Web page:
Revealed: The new twist in the 'lost' Charlie Chaplin film saga
What price will this rare 1917 film, discovered in a second hand shop, attract now at auction?
A second reel of Charlie Chaplin's long lost 1917 film Zepped is thought to have come to light.
The piece of WWI propaganda was discovered by Brian Hann in a second hand shop in South Shields, UK. It includes around seven minutes of action, missing only footage of a German Zeppelin at the beginning.
The extremely fragile 35mm nitrate film features some of the earliest known animation in film history.
Last month, what was then thought to be the only extant copy of the film appeared at Bonhams.
It too had been bought cheaply, for £3.30 from eBay.
However, it didn't sell.
For example, Chaplin's trademark hat and cane were sold by Bonhams for $139,250 in 2006, while a fake moustache worn by Chaplin in his 1940 The Great Dictator film made £17,925 at Christie's in 2004.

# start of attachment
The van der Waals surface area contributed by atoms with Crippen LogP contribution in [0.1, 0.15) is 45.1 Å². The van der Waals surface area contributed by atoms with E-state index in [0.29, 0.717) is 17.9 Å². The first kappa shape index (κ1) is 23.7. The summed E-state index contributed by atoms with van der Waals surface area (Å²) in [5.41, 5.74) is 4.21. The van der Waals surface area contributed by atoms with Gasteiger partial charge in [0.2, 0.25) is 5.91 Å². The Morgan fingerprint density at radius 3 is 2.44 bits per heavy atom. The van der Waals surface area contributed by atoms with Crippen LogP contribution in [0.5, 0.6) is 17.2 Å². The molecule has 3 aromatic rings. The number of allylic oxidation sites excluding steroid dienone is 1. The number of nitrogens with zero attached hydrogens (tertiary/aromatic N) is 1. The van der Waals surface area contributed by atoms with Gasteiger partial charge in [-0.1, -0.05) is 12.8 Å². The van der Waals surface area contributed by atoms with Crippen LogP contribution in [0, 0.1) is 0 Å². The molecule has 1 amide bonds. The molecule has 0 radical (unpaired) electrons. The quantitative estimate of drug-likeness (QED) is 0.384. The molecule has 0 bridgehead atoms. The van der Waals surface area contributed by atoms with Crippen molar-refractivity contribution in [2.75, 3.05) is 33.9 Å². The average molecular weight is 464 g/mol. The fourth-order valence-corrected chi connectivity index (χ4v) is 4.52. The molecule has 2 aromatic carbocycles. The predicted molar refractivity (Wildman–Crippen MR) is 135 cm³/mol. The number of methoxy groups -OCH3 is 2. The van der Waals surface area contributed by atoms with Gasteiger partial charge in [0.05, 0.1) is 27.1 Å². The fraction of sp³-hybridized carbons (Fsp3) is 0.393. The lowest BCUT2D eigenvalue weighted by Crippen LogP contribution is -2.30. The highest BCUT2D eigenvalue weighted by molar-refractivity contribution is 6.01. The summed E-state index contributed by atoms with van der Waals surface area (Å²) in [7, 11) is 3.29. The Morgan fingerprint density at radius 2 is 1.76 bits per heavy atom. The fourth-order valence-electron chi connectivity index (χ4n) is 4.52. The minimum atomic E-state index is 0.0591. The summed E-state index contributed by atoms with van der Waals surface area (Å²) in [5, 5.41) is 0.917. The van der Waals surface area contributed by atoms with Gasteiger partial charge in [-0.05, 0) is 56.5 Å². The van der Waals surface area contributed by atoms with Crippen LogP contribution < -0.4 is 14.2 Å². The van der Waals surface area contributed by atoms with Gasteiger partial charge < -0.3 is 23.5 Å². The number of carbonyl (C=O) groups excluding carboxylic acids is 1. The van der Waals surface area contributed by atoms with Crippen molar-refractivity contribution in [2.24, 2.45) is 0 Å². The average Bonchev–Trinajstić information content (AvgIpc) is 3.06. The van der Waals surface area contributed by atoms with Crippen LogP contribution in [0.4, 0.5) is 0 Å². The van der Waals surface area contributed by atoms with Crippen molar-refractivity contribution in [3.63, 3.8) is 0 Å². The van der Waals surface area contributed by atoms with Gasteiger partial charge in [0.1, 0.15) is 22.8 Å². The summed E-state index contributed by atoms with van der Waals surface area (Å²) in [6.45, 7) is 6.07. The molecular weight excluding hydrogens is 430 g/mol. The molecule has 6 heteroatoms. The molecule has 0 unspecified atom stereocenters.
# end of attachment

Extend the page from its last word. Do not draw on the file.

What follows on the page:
Although the emergence of a second Zepped film will diminish the value of what was thought to be a unique reel, we believe both could still sell for significant sums in years to come.
Brian Hann certainly hopes so.
"When I read about the auction in London, and saw the footage, I realised it was exactly the same as I had picked up at the charity shop," he told UK newspaper the Shields Gazette.
I'm not greedy, I'm not expecting £100,000 for the film, but it should be worth more than what I paid for it."
Paul Fraser Collectibles will keep you posted on the latest developments on these rare Chaplin reels.
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